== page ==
Conclusion: some Attic Cycling FAQs - Attic Explorations - CycleBlaze

Conclusion: some Attic Cycling FAQs

So: that's the end of my Attic Explorations -- for this trip, at least.  There's lots of things I didn't manage to do, largely because of the bad weather earlier in the spring: Pendeli is a wonderful mountain for cycling, and the north-west corner of Attica, up towards Megara, is also great (though exhausting).  Next time!

In case it's of any help to anyone thinking about a Greek cycling trip, I thought I'd jot down a few practical things here.

Athens Airport

 The airport is (probably accidentally; but never mind!) pretty bike friendly. 

Arriving: bikes tend to just come out on the usual luggage belt (there's no 'outsize luggage' delivery point).  For bike reassembly, I usually exit the terminal building and cross the road directly outside; there's a broad and quiet patch of pavement here with plenty of space to work, sheltered from sun/rain by a raised walkway, and with handy bins for any superfluous packing materials.  From there, there's a lift up to the walkway to the metro/train station. 

Departing: on the departures level, outside the terminal, there's again a big, sheltered space which is good for bike disassembly.  Bikes have to go to the outsize luggage scan, which (in my experience) is run very efficiently.  I've never been asked any questions about extra stuff in a bike bag, or my tyre pressure, or anything similar.

Bikes on Public Transport

All the metro lines take bicycles (with no time restrictions, and no need for a special ticket).  Bikes should go in the end carriage (and at the end of the end carriage).  There's no dedicated space, but the idea is that you won't get in anyone's way there.  In theory, there's a limit of two bikes per train, but I've never seen that enforced.  (In practice, the limit is imposed by whether there's physically space to fit a bike in: at busy times, it might be necessary to wait for the next train.)  All the stations on the red/blue lines have lifts, which are big enough for (at least) one loaded bike; not all green line stations have lifts, but they usually have bike-pushing-channels on the stairs.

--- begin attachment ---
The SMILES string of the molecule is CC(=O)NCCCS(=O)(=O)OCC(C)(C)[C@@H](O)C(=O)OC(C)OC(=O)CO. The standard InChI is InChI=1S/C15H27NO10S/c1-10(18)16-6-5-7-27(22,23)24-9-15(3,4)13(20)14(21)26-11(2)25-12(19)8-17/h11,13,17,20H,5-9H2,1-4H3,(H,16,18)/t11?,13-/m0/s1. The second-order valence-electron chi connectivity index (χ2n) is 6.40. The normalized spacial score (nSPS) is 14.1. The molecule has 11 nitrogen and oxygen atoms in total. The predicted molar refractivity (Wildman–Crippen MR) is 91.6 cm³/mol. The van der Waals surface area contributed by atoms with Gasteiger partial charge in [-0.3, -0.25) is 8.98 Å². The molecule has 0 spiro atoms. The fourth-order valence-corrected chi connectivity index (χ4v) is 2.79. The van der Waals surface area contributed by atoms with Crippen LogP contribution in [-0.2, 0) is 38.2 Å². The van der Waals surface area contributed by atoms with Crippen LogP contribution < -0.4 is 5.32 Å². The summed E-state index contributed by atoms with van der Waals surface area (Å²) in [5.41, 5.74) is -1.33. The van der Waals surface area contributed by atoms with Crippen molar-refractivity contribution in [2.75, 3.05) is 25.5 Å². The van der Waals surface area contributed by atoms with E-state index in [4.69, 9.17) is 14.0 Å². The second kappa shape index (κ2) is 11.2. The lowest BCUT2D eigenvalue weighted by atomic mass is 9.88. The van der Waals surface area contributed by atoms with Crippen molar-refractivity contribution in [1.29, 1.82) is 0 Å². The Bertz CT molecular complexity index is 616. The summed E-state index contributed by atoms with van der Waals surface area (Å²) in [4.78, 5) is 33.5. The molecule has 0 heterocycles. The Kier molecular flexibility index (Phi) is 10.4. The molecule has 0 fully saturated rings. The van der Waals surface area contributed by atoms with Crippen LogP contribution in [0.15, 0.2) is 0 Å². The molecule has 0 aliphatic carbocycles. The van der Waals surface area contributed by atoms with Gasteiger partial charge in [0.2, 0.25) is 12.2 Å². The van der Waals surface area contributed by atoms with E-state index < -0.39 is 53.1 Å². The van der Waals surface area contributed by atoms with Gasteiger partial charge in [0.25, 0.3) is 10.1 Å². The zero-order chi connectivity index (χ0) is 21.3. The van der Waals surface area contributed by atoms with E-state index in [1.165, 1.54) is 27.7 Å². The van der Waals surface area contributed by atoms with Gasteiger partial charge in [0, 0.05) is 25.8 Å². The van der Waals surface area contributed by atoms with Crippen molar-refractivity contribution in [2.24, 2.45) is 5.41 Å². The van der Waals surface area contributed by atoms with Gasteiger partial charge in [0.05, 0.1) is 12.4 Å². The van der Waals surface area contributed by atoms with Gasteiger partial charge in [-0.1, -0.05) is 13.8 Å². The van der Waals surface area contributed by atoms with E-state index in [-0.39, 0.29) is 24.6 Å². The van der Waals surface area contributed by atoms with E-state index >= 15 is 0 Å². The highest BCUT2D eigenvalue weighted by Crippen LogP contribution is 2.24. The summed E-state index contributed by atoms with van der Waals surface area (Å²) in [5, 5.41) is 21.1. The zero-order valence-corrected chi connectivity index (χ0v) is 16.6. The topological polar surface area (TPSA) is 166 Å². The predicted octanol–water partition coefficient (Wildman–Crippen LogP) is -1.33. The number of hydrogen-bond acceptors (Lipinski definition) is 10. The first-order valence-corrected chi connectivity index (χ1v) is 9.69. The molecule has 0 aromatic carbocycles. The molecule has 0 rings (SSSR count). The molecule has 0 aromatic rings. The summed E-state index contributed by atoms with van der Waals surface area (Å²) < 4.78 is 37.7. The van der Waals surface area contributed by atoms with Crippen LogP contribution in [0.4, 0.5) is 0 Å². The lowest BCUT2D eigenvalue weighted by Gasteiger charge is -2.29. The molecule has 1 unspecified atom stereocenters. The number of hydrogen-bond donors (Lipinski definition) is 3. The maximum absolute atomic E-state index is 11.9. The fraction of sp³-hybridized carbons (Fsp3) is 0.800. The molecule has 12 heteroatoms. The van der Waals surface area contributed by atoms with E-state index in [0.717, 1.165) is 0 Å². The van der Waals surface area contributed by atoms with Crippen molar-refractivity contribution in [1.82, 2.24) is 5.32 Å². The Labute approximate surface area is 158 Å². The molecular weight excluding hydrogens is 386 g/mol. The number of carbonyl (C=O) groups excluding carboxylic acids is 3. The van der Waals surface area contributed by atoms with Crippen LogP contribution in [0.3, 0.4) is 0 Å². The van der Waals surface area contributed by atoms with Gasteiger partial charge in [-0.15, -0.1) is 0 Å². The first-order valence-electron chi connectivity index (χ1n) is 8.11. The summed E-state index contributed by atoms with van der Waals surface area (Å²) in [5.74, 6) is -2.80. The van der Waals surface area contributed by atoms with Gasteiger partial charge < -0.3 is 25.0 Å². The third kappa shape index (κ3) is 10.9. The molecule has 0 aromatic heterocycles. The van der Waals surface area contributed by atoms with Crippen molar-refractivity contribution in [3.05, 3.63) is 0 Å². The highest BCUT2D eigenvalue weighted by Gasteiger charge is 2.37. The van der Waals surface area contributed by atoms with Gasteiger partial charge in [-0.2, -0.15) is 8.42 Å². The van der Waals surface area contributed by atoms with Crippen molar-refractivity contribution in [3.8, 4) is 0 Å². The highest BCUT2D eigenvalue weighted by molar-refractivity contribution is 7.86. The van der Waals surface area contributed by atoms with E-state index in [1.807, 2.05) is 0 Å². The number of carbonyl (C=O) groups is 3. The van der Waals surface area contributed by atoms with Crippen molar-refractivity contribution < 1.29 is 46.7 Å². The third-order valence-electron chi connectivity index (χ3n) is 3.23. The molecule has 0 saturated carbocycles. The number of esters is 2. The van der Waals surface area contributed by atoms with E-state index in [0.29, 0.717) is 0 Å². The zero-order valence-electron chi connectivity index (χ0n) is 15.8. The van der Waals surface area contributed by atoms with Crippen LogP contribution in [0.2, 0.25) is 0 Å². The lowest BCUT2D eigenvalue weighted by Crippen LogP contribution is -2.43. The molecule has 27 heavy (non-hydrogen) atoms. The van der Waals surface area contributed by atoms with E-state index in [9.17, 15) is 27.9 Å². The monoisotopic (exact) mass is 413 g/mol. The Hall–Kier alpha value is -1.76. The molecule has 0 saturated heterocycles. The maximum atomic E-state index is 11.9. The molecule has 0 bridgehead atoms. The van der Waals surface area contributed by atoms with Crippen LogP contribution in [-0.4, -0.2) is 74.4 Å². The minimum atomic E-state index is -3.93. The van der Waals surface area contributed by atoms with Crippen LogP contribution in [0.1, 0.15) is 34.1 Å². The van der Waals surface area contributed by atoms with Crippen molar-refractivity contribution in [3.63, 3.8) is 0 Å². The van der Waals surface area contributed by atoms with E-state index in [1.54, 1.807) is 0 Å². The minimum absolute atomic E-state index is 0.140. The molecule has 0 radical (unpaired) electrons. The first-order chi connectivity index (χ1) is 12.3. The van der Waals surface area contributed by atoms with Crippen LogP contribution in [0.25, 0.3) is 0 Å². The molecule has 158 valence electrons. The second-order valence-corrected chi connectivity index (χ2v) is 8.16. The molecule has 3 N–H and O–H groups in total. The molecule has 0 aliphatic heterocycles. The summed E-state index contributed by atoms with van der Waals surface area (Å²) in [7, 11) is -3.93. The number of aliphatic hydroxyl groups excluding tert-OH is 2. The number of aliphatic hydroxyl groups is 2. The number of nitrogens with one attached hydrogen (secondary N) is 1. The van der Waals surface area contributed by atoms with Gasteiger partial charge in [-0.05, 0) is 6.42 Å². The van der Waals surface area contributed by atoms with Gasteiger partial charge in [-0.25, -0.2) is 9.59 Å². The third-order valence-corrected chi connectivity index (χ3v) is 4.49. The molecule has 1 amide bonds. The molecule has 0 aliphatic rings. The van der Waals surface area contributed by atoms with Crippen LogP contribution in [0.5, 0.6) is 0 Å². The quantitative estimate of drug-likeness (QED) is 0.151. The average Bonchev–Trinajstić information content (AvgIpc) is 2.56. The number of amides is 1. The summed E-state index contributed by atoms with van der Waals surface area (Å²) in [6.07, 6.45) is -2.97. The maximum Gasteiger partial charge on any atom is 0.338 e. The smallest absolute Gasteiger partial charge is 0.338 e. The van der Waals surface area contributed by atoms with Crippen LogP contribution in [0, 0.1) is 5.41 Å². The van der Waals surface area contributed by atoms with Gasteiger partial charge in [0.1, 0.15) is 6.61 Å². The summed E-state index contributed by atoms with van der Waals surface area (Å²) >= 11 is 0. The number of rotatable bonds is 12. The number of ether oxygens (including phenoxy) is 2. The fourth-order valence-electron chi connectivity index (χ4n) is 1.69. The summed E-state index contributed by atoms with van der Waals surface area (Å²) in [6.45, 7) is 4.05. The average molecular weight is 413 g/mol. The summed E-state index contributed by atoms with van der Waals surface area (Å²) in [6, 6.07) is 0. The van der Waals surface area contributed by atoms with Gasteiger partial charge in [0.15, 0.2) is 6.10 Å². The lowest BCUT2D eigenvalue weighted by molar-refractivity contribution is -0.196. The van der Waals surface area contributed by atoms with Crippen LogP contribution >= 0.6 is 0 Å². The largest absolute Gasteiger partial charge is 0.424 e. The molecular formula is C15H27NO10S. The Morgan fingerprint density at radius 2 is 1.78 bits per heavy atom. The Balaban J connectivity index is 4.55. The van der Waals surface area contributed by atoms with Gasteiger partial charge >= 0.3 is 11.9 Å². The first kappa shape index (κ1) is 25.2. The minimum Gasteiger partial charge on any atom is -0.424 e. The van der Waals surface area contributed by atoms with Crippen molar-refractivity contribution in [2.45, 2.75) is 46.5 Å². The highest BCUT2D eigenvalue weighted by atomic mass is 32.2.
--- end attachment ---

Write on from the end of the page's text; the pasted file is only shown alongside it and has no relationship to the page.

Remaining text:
All the Suburban Railway trains also take bicycles -- again, with no restrictions/ticket.  There's no special bike space, so just head for the quietest bit of the train and put the bike in doorway (and be prepared to stay near your bike, to move it to the non-platform side at stations).  In theory there's a three-bike-per-train limit, but again I've never seen it enforced.

Intercity trains (e.g. to Thessaloniki or Kalambaka) take bikes as registered luggage, for a five euro fee.  No need to book a space: take your bike to the luggage office at Athens station (there are good signs pointing the way), and pick it up either from the guard's van or the luggage office at your destination (depending on where you're heading).

Local buses and trams don't take (non-folding) bikes. KTEL buses (long-distance) take bikes at the discretion of the driver (i.e. if there's space in the luggage compartment, and if the driver isn't in a grumpy mood.  I confess I've never tried it!)

Bikes on Boats

All car ferries take bikes, usually at no cost: buy a standard foot-passenger ticket, but then board with the cars/motorbikes.  Someone will tell you where to stash the bicycle, and there's usually a bit of rope to tie it in place for the voyage.